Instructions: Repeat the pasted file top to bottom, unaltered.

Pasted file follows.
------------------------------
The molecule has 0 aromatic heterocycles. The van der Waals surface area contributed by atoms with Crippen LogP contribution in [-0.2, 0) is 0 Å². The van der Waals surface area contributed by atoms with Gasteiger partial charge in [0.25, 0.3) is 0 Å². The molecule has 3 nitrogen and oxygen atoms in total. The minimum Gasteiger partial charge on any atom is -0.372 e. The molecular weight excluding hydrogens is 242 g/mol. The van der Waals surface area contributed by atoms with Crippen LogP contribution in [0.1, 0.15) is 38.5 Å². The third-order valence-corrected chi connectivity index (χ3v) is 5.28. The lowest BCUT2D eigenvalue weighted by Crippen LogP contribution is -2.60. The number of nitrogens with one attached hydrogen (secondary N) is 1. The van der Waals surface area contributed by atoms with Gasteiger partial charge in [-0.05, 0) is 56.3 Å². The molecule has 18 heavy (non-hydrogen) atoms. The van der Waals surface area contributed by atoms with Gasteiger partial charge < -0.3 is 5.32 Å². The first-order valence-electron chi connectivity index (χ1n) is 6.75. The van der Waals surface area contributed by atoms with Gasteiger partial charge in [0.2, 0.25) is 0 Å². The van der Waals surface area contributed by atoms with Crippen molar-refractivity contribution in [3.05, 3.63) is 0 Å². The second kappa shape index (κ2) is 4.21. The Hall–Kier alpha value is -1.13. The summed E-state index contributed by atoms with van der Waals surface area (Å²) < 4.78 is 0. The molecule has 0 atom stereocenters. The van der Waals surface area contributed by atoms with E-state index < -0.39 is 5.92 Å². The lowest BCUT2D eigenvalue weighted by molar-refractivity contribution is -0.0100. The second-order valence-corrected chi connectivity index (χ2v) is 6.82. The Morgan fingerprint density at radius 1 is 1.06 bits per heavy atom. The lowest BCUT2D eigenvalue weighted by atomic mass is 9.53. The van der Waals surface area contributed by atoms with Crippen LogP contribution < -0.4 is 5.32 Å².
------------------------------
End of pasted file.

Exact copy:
The molecule has 0 aromatic heterocycles. The van der Waals surface area contributed by atoms with Crippen LogP contribution in [-0.2, 0) is 0 Å². The van der Waals surface area contributed by atoms with Gasteiger partial charge in [0.25, 0.3) is 0 Å². The molecule has 3 nitrogen and oxygen atoms in total. The minimum Gasteiger partial charge on any atom is -0.372 e. The molecular weight excluding hydrogens is 242 g/mol. The van der Waals surface area contributed by atoms with Crippen LogP contribution in [0.1, 0.15) is 38.5 Å². The third-order valence-corrected chi connectivity index (χ3v) is 5.28. The lowest BCUT2D eigenvalue weighted by Crippen LogP contribution is -2.60. The number of nitrogens with one attached hydrogen (secondary N) is 1. The van der Waals surface area contributed by atoms with Gasteiger partial charge in [-0.05, 0) is 56.3 Å². The molecule has 18 heavy (non-hydrogen) atoms. The van der Waals surface area contributed by atoms with Gasteiger partial charge < -0.3 is 5.32 Å². The first-order valence-electron chi connectivity index (χ1n) is 6.75. The van der Waals surface area contributed by atoms with Gasteiger partial charge in [0.2, 0.25) is 0 Å². The van der Waals surface area contributed by atoms with Crippen molar-refractivity contribution in [3.05, 3.63) is 0 Å². The second kappa shape index (κ2) is 4.21. The Hall–Kier alpha value is -1.13. The summed E-state index contributed by atoms with van der Waals surface area (Å²) < 4.78 is 0. The molecule has 0 atom stereocenters. The van der Waals surface area contributed by atoms with E-state index < -0.39 is 5.92 Å². The lowest BCUT2D eigenvalue weighted by molar-refractivity contribution is -0.0100. The second-order valence-corrected chi connectivity index (χ2v) is 6.82. The Morgan fingerprint density at radius 1 is 1.06 bits per heavy atom. The lowest BCUT2D eigenvalue weighted by atomic mass is 9.53. The van der Waals surface area contributed by atoms with Crippen LogP contribution < -0.4 is 5.32 Å².